Eagle-eyed viewers used to our vacation storytelling pattern may or may not have noticed that we’ve been skipping breakfast mentions for most of this series. That ends now as we step back and cover the donut shops that brightened our mornings in three cities, plus a bonus sports donut along the way.
Previously on Midlife Crisis Crossover:
Every year since 1999 my wife Anne and I have taken a trip to a different part of the United States and visited attractions, wonders, and events we didn’t have back home in Indianapolis. From 1999 to 2003 we did so as best friends; from 2004 to the present, as husband and wife. Normally we’ll choose one major locale as our primary objective, drive that-a-way, and concentrate on exploring the vicinity for a few days before retreating.
We crafted this year’s itinerary with a different approach. Instead of choosing one city as a hub, we focused on one of the motifs that’s recurred through several of our trips: grave sites of Presidents of the United States of America. Our 2018 road trip would effectively have the format and feel of a video game side quest — collecting nine American Presidents across ten presidencies, four states, seven days, and 2000 miles…
DAY TWO: Doughdrop Inn, Erie, PA.
In a masterstroke of coincidence, we just so happened to stay in Erie on the same weekend their newest donut shop opened for business, ten convenient minutes from our hotel. Clearly our visit was meant to be. That’s their handiwork in the lead photo, in fact.
Four months after our visit, news broke of squabbles behind the scenes regarding taxes and partnership gone sour. Someone needs to fix this because those donuts deserve a long and healthy life.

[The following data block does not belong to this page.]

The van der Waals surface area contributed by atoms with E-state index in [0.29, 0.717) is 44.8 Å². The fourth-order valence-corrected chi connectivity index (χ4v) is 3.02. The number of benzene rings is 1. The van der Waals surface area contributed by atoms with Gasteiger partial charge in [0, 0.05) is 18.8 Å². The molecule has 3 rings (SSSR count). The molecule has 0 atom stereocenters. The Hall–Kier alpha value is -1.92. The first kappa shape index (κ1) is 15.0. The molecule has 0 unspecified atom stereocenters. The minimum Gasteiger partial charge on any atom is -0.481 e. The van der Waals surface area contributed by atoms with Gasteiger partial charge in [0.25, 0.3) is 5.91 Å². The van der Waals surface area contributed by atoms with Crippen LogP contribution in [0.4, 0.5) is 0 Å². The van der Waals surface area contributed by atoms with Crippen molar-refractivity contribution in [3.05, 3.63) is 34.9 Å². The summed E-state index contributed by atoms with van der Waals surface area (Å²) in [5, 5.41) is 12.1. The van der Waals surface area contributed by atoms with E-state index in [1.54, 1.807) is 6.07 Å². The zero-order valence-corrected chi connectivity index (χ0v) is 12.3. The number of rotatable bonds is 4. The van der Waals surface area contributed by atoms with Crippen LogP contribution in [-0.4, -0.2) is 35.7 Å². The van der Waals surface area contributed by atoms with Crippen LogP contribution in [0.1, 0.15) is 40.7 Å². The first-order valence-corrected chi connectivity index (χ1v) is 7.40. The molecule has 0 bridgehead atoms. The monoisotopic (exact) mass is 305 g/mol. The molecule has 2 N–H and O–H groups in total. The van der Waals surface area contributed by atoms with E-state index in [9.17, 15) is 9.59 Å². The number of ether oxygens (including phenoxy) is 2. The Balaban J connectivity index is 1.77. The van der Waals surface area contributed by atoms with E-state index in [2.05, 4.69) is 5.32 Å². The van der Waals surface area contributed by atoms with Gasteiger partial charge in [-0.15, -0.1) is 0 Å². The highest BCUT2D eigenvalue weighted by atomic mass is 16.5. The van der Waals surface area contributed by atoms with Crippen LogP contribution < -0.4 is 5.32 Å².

DAY TWO: Tim Hortons, Buffalo, NY.
Our lunch provided needed calories and shade after a long summertime walkabout, but was mostly nothing special. Tim Hortons apologists point to the donuts as one of their menu highlights. I ordered one as my dessert because I was hot and my defenses were low. They’re okay if there’re no other donuts within a mile around. In Buffalo’s Canalside area this was in fact the case.
True story: in January 2018 Tim Hortons finally ventured into the Indianapolis market and built a store three miles from our house. We tried it once. Two basic breakfast sandwiches took them ten minutes to assemble. Four months later it was dead. Our reaction: dull surprise.
DAY FOUR: Cider Belly Doughnuts, Albany, NY.
Our wonderful Albany hotel offered free breakfast, but we made other plans anyway. Two blocks from our hotel stood a purveyor of cider donuts, which we learned are a thing in New England. Back home in Indy, cider is what folks drink in October if they’re sick and tired of rampant, conformist pumpkin-mania. Apparently cider can also be used to make snacks. Who knew.
DAY SEVEN: Peace, Love and Little Donuts, Monroeville, PA.
Our last breakfast of the trip was tricky to get to during rush hour. We drove east from our hotel, had to pass the shop on the opposite side of the road, go down to the next highway exit, do a 180, head west, and then turn into their lot. It was worth the light effort. Peace, Love and Little Donuts is a chain with locations in eleven states (not Indiana yet) that will celebrate their tenth anniversary as a company in 2019. On last year’s vacation we nearly tried their shop in Morgantown, WV, but I’m glad we could finally check one out. Their wares are tinier than average — hence the name — but offer dozens of varieties. I’m not sure which specific ones we bought — Anne and I kept shouting out random names and boggling as the results added up.
Row 1: Oreo Cheesecake, Salted Pretzel, Salted Caramel Macchiato, Raspberry Truffle. Row 2: Chocolate Chip Cookie Dough, Maple Bacon, Lemon Bar, maybe another Lemon Bar. Row 3: maybe normal Oreo, Dirt, probably toffee, Birthday Cake.
…and that was the last truly awesome food of our 2018 vacation.
To be continued!
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